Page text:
CCI: What are your goals with the government? What proposals or projects do you have in place to improve the industry’s overall terms?
RA: ASOCOLCANNA’s key task is to present a consolidated association, which is a previous government requirement. We have six founding members and now we’re up to a total of 30 members, with a queue of companies who want to join. We are also offering to present a very serious industry research study to the government, covering the most important indicators they need to make regulatory decisions.
This research is the result of over 30 interviews conducted with the main companies in this sector. Our structured model allowed the main actors in the private sector to comment on the challenges and opportunities, which is going to become a huge database.
Colombia Productiva’s inclusion of the cannabis industry as a very important branch of the pharmaceutical industry, creates a roadmap for the government. We have also been offering the government a series of recommendations on necessary changes in decrees and resolutions.
We recognize the government efforts, and it recognizes the industry’s efforts in job creation and added value for the country. I think as a consequence, the government has enough bases for us to work together on a CONPES document, which would be the guide to develop this industry.
A CONPES document is a very serious commitment from the government’s side, it shows the Duque administration is supporting the industry. Our commitment is that the companies are going to work well within government policy.
CCI: Speaking of the Duque government, what did you think about his recent statement regarding “garage cannabis companies” and rights granted by licenses?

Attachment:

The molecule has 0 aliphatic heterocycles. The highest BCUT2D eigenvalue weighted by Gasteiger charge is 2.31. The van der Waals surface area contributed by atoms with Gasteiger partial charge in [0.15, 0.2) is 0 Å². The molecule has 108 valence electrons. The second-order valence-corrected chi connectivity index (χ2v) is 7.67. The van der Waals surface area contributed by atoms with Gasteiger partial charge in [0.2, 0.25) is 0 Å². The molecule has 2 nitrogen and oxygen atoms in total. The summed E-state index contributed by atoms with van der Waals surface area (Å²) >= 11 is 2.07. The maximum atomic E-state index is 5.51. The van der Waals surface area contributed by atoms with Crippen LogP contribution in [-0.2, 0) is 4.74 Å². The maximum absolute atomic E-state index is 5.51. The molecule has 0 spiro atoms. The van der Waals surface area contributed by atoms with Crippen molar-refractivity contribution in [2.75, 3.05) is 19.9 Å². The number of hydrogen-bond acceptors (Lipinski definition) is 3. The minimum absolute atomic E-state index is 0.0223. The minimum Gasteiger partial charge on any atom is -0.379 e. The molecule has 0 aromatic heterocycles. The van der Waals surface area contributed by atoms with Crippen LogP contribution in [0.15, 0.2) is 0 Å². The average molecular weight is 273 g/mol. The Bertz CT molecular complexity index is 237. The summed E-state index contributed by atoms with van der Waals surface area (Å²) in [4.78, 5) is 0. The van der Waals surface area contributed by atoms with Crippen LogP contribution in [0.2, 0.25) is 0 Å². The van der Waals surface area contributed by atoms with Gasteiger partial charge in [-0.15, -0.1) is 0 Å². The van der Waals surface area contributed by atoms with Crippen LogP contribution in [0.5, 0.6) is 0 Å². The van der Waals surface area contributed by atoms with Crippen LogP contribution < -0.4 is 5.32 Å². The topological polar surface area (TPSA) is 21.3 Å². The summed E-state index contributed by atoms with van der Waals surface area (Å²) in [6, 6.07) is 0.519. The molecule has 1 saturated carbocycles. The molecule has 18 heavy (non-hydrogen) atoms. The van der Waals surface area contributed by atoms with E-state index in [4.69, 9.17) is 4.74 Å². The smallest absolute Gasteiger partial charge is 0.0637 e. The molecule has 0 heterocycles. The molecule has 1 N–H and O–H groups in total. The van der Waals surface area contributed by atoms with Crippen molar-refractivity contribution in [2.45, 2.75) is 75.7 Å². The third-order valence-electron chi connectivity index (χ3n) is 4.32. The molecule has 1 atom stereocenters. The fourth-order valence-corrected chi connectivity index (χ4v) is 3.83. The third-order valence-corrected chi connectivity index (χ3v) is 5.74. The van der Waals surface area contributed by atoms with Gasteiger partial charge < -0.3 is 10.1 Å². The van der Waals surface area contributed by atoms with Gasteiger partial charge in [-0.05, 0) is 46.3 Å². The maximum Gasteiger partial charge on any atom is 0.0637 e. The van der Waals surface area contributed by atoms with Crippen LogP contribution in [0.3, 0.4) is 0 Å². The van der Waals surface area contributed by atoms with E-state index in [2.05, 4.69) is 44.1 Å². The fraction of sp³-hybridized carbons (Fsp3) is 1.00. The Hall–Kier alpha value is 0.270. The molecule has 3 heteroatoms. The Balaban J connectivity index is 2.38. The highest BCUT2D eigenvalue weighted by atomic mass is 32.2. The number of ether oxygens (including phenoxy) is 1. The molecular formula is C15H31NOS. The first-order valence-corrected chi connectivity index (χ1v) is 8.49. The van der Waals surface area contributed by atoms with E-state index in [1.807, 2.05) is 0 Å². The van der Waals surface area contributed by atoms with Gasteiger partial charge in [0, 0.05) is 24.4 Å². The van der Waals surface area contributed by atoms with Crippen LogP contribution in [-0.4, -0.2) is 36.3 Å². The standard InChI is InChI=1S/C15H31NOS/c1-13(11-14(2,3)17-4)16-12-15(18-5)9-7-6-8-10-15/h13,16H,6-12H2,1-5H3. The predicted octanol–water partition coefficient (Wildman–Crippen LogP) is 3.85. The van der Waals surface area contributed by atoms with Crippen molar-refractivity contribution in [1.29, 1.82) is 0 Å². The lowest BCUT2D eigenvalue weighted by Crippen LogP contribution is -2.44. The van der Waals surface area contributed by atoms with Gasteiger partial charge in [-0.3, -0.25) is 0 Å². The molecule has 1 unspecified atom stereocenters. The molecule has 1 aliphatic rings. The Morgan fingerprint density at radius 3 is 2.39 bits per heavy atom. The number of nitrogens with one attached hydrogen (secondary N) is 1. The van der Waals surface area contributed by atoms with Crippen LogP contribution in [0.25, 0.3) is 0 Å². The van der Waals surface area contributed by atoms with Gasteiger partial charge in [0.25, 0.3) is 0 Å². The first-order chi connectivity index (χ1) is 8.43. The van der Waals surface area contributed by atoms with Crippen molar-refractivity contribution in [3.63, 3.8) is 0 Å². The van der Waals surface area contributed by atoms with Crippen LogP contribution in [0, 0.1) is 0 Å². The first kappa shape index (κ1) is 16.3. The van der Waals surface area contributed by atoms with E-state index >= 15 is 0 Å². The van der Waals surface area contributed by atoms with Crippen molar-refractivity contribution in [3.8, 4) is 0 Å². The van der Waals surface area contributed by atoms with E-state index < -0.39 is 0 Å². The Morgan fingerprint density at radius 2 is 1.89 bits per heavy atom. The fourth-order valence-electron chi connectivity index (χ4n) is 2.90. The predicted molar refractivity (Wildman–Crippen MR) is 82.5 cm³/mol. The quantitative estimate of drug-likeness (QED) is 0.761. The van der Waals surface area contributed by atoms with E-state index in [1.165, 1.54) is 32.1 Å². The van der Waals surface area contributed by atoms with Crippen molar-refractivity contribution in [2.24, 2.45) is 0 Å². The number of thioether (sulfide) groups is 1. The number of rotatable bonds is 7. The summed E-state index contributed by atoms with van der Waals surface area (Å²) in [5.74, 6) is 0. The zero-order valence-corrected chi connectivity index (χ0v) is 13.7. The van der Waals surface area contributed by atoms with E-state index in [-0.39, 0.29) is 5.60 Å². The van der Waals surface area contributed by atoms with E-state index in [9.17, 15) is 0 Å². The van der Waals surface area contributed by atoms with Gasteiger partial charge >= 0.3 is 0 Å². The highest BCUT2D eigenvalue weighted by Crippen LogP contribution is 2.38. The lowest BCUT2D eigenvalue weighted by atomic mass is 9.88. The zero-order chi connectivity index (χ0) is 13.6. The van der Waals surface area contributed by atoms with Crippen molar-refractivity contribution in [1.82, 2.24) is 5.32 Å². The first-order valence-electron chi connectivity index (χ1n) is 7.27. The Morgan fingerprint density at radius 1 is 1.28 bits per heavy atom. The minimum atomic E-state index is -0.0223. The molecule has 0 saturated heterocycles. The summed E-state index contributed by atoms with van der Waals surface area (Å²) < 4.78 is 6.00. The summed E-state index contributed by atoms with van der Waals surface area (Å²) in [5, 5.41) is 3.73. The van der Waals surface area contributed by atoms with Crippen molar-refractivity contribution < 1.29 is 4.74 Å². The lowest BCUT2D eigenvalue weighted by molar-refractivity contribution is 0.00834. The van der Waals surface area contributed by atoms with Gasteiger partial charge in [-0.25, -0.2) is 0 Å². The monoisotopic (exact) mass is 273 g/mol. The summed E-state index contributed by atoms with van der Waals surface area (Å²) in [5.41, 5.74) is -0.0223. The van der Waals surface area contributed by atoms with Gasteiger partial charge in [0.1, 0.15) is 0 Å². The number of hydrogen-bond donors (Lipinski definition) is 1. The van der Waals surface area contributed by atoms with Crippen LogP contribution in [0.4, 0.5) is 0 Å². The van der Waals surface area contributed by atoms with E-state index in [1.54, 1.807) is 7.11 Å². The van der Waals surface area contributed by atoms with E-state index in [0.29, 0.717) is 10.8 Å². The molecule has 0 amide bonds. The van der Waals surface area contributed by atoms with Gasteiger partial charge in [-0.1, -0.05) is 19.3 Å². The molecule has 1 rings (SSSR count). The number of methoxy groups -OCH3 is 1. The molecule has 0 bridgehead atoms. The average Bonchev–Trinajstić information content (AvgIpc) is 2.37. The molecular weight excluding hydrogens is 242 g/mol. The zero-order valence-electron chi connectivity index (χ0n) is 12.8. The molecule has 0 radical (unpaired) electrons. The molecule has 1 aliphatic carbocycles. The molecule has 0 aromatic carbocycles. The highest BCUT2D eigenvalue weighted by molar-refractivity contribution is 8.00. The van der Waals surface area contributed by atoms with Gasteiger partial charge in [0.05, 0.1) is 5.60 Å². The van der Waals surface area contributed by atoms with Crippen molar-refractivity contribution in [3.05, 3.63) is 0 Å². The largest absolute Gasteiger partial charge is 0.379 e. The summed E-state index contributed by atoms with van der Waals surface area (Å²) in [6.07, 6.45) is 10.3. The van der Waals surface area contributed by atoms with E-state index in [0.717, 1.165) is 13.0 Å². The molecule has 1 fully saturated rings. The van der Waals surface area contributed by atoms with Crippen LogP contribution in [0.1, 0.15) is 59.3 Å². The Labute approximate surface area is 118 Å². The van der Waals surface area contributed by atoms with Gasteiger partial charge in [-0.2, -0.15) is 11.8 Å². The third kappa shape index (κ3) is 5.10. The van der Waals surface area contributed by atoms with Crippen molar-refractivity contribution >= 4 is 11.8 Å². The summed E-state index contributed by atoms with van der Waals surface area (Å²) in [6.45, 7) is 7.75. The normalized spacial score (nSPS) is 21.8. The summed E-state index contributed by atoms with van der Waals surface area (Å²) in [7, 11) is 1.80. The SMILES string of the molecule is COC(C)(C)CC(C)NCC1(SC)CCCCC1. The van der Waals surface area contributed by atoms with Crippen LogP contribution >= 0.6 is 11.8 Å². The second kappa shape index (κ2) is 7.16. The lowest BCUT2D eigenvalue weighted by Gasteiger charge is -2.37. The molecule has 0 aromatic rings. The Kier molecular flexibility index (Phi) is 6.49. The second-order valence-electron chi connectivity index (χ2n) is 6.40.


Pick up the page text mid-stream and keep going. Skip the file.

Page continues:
RA: I actually participated in this debate. We agree with the regulatory modification for Decree 613 in the sense that the government wants to see precautions about where the granted licenses are headed. It’s not the same thing to grant licenses to foreign investors who are really interested in using them immediately, and have the appropriate development plans and commitments in place, versus someone who doesn’t really have a special interest
but only a commercial incentive. We appreciate this difference and agree with the government in this matter.
CCI: What tendencies do you expect to see in the following 18 months? Specifically, what should we expect to see regarding patients and healthcare providers (EPS)?
RA: One of the main goals of this industry is to create benefits for patients. Many have already experienced the benefits of cannabis around the world, and there’s scientific evidence to support it.
We believe the next 18 months are definitive for this industry, since the majority of our ASOCOLCANNA members will have had more time to get closer to their production stages. In 18 months, these companies will already have completed their first exports, they will have understood good practices for both cultivation and fabrication, which are going to be key when analyzing the future of the medicinal cannabis industry.